• 0 avatar

      I gotta agree here. Having driven “ova there” the streets, finances, fuel, etc are just different, and autobahn aside, most driving is much tighter than “muricans, and Canucks are used to. We don’t charge for length, or displacement, or in most cases, have personal property taxes (sorry CT). There is no reason to get a tiny car. If you live in NYC, maybe, but for 99.9%, I just don’t see a reason to go this tiny.

      Still, good deal, great manual (not a CVT fan at all-it is a no buy for me) and good luck. My mechanic is on his second Fit and this is a guy who fixes all sorts of “fun” and “interesting” cars for a living, so he must know something….

    • 0 avatar
      Chan

      This was true even ten years ago, when the most basic cars were tinny penalty boxes.

      I am sure that the newest subcompacts would pleasantly surprise you. They have the increased prices to match the increased quality and refinement.

  • avatar
    Driver8

    Nicely written. It should make for a nearly invisible Q-mobile.

  • avatar
    Kendahl

    Does the 6-speed transmission give you lower engine speed on the highway? That’s the major reason why I rejected the Fit 3-1/2 years ago in favor of a Ford Focus SE hatchback. Even with only a 5-speed, the Focus is quiet on the highway. Its engine rewards winding it out to red line. Performance is adequate at moderate RPM and sparkling at high RPM.

    My first test drive was of a 5-speed Fiesta with the 1.6 liter four. The car felt slower than it actually is. I might have considered the ST but it didn’t exist yet.

    • 0 avatar
      kcflyer

      in a word, NO.

      3500 rpm and up at highway speeds. I really wish they would have made a taller 6th gear.

      Great commuter car, I only made one highway trip of 440 miles roundtrip. If the drivers seat could move back another inch or two it would be okay but as is I prefer the wife’s Buick for anything more than local trips.

      • 0 avatar
        JimZ

        I drove a Ka with the normally aspirated 1.0 3-cylinder, that thing was definitely geared for city driving. I think it was up at/over 4000 rpm on the highway. the throttle basically had to be treated an on-off switch. Clutch out, floor it. clutch in, upshift, floor it. Clutch in, upshift floor it.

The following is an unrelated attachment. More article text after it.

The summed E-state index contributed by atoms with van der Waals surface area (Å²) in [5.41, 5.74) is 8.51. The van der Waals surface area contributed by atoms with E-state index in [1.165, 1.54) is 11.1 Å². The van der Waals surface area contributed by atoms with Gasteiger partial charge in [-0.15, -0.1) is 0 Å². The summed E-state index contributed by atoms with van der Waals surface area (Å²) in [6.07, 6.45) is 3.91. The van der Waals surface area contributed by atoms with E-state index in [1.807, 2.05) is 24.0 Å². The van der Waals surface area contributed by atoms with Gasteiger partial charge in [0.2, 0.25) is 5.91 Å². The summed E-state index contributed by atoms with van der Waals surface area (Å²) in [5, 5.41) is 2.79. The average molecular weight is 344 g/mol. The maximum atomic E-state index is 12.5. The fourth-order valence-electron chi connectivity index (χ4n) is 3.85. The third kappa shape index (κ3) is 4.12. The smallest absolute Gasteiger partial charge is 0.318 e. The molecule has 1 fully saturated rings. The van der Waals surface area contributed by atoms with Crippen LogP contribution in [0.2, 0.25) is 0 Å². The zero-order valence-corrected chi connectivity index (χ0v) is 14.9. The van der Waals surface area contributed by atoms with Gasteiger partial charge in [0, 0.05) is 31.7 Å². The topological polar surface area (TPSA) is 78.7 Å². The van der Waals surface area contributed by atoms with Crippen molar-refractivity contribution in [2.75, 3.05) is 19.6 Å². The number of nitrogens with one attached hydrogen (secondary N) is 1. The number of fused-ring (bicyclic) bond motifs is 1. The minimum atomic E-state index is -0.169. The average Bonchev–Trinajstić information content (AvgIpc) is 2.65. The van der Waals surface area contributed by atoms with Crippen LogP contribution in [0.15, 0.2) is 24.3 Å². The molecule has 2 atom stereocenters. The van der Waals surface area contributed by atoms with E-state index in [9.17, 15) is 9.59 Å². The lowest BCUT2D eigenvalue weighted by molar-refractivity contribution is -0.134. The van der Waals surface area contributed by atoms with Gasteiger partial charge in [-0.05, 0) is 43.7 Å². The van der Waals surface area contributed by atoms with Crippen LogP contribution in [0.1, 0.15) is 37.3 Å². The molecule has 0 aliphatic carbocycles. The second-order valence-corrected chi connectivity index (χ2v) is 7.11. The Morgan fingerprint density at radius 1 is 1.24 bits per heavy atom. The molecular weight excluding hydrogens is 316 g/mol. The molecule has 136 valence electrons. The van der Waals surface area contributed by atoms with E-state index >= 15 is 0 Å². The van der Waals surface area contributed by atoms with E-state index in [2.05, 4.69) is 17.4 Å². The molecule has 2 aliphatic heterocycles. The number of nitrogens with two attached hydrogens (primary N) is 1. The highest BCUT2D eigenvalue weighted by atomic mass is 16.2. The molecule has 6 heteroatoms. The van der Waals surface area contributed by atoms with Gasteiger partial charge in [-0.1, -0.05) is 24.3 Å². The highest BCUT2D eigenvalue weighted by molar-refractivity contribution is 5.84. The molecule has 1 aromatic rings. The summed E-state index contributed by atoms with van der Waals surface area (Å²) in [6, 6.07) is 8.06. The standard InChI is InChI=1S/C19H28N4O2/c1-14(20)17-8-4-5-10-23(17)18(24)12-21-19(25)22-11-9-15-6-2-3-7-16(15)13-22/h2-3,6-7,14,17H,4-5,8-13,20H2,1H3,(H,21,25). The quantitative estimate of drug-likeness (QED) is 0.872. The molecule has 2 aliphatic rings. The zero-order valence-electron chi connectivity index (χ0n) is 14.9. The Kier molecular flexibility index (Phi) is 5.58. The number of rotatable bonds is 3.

interesting drive, to be sure.

        • 0 avatar
          dal20402

          That was how I drove my stepmom’s 1.0L, 5-speed ’89 Justy. Every launch was a 2500 rpm launch and the throttle was an on-off switch. Hugely entertaining but not a very smooth ride for passengers.

    • 0 avatar
      tedward

      That’s where every single b segment hatch falls flat on its face compared to the c segment. The c segment is the European mid size sedan equivalent, so we’re mooching off of their development priorities and manufacturing scale.

      It’s ironic that what makes them mundane in Europe makes them special here. The Europeans that are so inclined probably feel the same way about our large sedans.

    • 0 avatar
      Eyeflyistheeye

      The Duratec 20 in the Focus feels like a V6 past the “4” on the tacho.

  • avatar
    Jeff Waingrow

    This is an excellent article offering a lot of good guidance, especially for someone on a tight budget. But I’m with DeadWeight. These small cars are just too modest in scale and ability to be safe and sound on the grim and nasty roads here. Even with my extremely competent GTI, I sometimes feel like I’m ready to be crushed when among the big rigs on the interstates.

    • 0 avatar
      Jack Baruth

      Having just driven a Fiesta ST from Los Angeles to central Ohio, I’m not totally sure I agree. Sure, the trip would have been easier in an S550 but it wasn’t intolerable.

      • 0 avatar
        DeadWeight

        Did you “ridgeline” the FiST & draft tractor-trailers 1 foot off their bumper, Wayne Gerdes style?

      • 0 avatar
        Jeff Waingrow

        Actually, the GTI is great on the highway. It goes along at 80 like it was nothing. The problem is that the big rig drivers have gotten reckless (inept?) and go between lanes without signaling or seemingly even looking. That’s especially scary on three lanes if you’re in-between. Even when there’s no knee but your own.